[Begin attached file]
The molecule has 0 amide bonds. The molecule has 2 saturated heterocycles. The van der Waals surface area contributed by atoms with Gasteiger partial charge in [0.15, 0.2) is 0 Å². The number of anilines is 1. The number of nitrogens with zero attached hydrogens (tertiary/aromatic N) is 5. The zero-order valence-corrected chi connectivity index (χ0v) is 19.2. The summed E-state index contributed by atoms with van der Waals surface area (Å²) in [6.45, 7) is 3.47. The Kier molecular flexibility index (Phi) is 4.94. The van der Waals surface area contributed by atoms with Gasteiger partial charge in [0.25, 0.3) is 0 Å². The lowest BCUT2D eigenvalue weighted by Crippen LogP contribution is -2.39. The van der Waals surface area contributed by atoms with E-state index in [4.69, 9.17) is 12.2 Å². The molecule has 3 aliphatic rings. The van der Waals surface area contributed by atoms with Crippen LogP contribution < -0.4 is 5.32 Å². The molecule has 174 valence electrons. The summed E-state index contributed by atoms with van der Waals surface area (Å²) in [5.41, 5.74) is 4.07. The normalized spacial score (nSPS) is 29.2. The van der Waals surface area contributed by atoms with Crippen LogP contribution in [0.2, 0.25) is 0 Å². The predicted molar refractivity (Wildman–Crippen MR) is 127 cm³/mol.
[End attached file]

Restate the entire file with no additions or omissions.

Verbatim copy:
The molecule has 0 amide bonds. The molecule has 2 saturated heterocycles. The van der Waals surface area contributed by atoms with Gasteiger partial charge in [0.15, 0.2) is 0 Å². The number of anilines is 1. The number of nitrogens with zero attached hydrogens (tertiary/aromatic N) is 5. The zero-order valence-corrected chi connectivity index (χ0v) is 19.2. The summed E-state index contributed by atoms with van der Waals surface area (Å²) in [6.45, 7) is 3.47. The Kier molecular flexibility index (Phi) is 4.94. The van der Waals surface area contributed by atoms with Gasteiger partial charge in [0.25, 0.3) is 0 Å². The lowest BCUT2D eigenvalue weighted by Crippen LogP contribution is -2.39. The van der Waals surface area contributed by atoms with E-state index in [4.69, 9.17) is 12.2 Å². The molecule has 3 aliphatic rings. The van der Waals surface area contributed by atoms with Crippen LogP contribution < -0.4 is 5.32 Å². The molecule has 174 valence electrons. The summed E-state index contributed by atoms with van der Waals surface area (Å²) in [5.41, 5.74) is 4.07. The normalized spacial score (nSPS) is 29.2. The van der Waals surface area contributed by atoms with Crippen LogP contribution in [0.2, 0.25) is 0 Å². The predicted molar refractivity (Wildman–Crippen MR) is 127 cm³/mol.